Difficulty swallowing (dysphagia) is the most common symptom of oesophageal cancer. However, you will not usually experience any difficulty swallowing until the tumour has grown large enough to narrow your oesophagus to about half its normal width.
As the tumour narrows your oesophagus it becomes more difficult for food to pass down. When you swallow it can feel as if food is stuck in your gullet as the muscles of the oesophagus try to push it past the tumour.
You may find you have to chew your food more thoroughly, or you can only eat soft foods. If the tumour continues to grow even liquids may be difficult to swallow.
Other symptoms of oesophageal cancer include:
- unexplained weight loss (caused by a combination of difficulties swallowing and the cancer’s harmful effects on your body)
- pain when swallowing (odynophagia)
- throat pain and discomfort
- persistent indigestion (dyspepsia) that could also include chest pain
- persistent cough
- coughing blood
When to seek medical advice
You should contact your doctor if you experience difficulties swallowing for more than a week.
Dysphagia can have a wide range of causes, which means your symptoms are unlikely to be related to oesophageal cancer. However, a formal diagnosis of your symptoms is recommended.
Want to know more?
- Cancer Research UK: symptoms of oesophageal cancer
- Macmillan: symptoms of oesophageal cancer
Although the exact cause of oesophageal cancer is not known, certain factors are thought to increase the risk of it developing.
Cancer begins with an alteration to the structure of the deoxyribonucleic acid (DNA) found in all human cells. This is known as a genetic mutation. The DNA provides the cells with a basic set of instructions, such as when to grow and reproduce.
The mutation in the DNA changes these instructions so that cells carry on growing. This causes the cells to reproduce in an uncontrollable manner, producing a lump of tissue known as a tumour.
How cancer spreads
Most cancers grow and spread to other parts of the body via the lymphatic system. The lymphatic system is a series of glands (or nodes) located throughout your body in a similar way to your blood circulation system. The lymph glands produce many of the specialised cells needed by your immune system (the body's natural defence against disease and infection).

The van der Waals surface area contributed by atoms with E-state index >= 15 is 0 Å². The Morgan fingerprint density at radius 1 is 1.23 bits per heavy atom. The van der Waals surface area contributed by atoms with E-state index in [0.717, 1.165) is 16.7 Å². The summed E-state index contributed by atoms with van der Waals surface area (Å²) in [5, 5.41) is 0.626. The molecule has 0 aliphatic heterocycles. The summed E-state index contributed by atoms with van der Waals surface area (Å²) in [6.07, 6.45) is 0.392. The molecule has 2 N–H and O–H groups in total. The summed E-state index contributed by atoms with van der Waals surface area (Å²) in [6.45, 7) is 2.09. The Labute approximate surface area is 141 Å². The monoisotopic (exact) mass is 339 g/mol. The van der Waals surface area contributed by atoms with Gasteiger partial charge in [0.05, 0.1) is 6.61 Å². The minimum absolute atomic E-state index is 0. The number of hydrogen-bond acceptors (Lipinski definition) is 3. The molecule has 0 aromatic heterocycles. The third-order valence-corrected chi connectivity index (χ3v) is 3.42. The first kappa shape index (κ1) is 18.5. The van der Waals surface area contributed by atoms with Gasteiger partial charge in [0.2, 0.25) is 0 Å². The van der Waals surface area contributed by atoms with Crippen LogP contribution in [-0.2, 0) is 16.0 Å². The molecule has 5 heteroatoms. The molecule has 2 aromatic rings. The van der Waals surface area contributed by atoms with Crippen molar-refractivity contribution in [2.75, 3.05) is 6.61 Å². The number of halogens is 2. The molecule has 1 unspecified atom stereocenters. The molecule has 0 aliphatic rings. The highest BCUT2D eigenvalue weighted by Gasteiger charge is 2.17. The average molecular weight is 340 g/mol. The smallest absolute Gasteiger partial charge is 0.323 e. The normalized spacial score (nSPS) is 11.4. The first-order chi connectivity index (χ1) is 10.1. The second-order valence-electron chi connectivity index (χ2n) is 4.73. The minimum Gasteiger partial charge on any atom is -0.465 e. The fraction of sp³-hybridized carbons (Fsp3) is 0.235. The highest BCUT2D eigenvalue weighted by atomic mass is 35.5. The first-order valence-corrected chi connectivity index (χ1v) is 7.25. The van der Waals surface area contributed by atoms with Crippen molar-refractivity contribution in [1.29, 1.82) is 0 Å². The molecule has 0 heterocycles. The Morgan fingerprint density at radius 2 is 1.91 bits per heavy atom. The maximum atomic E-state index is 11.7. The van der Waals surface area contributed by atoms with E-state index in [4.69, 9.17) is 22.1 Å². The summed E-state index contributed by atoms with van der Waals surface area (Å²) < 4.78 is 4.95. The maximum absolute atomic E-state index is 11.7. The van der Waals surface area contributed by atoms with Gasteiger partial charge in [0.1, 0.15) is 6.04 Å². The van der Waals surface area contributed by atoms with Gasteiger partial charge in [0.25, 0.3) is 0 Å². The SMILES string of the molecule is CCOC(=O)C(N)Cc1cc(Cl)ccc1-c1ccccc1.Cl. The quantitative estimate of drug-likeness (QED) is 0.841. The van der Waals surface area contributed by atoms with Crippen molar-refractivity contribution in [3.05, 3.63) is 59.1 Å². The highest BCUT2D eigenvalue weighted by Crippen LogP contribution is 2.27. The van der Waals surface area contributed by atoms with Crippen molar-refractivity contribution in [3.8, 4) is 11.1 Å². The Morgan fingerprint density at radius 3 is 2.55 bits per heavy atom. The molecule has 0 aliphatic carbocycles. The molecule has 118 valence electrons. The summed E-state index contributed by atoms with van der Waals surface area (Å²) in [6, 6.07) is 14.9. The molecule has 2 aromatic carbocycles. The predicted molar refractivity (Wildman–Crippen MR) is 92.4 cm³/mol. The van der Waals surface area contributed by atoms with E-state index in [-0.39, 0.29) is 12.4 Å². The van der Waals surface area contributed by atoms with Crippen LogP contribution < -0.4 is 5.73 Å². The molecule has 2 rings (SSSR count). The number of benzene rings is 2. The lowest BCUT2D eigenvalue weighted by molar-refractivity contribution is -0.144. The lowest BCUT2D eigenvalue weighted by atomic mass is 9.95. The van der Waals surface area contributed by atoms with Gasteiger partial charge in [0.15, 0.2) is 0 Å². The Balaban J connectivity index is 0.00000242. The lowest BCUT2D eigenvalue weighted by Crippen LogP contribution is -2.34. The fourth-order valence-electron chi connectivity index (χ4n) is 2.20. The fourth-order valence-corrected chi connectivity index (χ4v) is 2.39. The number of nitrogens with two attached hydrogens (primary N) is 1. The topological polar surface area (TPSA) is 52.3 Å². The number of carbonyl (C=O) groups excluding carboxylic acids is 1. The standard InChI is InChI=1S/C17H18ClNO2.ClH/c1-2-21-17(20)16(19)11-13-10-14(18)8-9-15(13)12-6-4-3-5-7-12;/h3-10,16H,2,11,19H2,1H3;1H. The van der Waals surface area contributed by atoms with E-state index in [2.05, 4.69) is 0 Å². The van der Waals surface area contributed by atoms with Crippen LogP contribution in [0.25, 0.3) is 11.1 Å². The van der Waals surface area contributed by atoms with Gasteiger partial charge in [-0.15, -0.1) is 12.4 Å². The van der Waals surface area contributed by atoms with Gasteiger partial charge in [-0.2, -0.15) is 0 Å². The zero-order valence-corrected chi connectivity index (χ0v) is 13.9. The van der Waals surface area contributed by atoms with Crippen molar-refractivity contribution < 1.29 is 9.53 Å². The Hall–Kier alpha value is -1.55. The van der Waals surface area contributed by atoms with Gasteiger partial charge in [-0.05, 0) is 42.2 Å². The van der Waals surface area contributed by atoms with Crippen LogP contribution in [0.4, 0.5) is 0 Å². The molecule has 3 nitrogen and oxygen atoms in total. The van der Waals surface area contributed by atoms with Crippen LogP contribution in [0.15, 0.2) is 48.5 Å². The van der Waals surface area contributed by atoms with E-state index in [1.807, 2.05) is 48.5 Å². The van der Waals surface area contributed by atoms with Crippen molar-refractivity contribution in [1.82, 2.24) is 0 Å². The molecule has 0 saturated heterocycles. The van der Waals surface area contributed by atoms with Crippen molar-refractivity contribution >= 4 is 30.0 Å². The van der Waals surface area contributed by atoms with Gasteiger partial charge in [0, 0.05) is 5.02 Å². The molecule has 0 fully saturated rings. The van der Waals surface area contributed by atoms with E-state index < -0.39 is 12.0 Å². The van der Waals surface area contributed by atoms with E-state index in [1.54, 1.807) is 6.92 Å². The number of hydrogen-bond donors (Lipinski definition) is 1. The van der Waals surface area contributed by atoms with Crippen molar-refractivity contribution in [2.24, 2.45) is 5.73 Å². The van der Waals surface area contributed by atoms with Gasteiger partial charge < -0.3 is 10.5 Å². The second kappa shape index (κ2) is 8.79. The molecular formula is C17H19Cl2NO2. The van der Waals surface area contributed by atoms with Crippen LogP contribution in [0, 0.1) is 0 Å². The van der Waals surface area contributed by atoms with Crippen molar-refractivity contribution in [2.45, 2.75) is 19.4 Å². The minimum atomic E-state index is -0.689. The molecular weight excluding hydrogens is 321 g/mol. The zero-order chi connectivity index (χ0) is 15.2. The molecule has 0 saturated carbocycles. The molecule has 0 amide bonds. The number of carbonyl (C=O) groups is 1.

Left untreated, oesophageal cancer spreads through the outer lining of the oesophagus and into nearby organs such as the liver, lungs or stomach.
Exactly what causes oesophageal cancer to develop is uncertain. However, it appears that repeated and prolonged exposure of the lining of the oesophagus to toxic substances is a significant risk factor.
Known risk factors for oesophageal cancer are explained below.
Read more information about preventing oesophageal cancer.
Drinking too much alcohol increases your risk of developing a number of illnesses and conditions, including cancer of the oesophagus. Long-term heavy drinking causes irritation and inflammation in the lining of the oesophagus. If the cells in the lining of your gullet become inflamed, they are more likely to become malignant (cancerous).
Using any form of tobacco (including cigarettes, cigars, pipes and chewing tobacco) will increase your risk of developing cancer of the oesophagus.
When you smoke tobacco you always swallow some of the smoke, which contains many harmful toxins and chemicals. These substances irritate the cells that make up the lining of the oesophagus, which increases the likelihood that they will become malignant.
The longer you smoke, the greater your risk of developing oesophageal cancer.
Gastro-oesophageal reflux disease (GORD)
A valve known as a cardiac sphincter is located between your stomach and oesophagus. The valve usually only opens when food is ready to pass from your oesophagus into your stomach.
Sometimes the valve becomes weakened, or it relaxes at the wrong time. This condition is known as gastro-oesophageal reflux disease (GORD).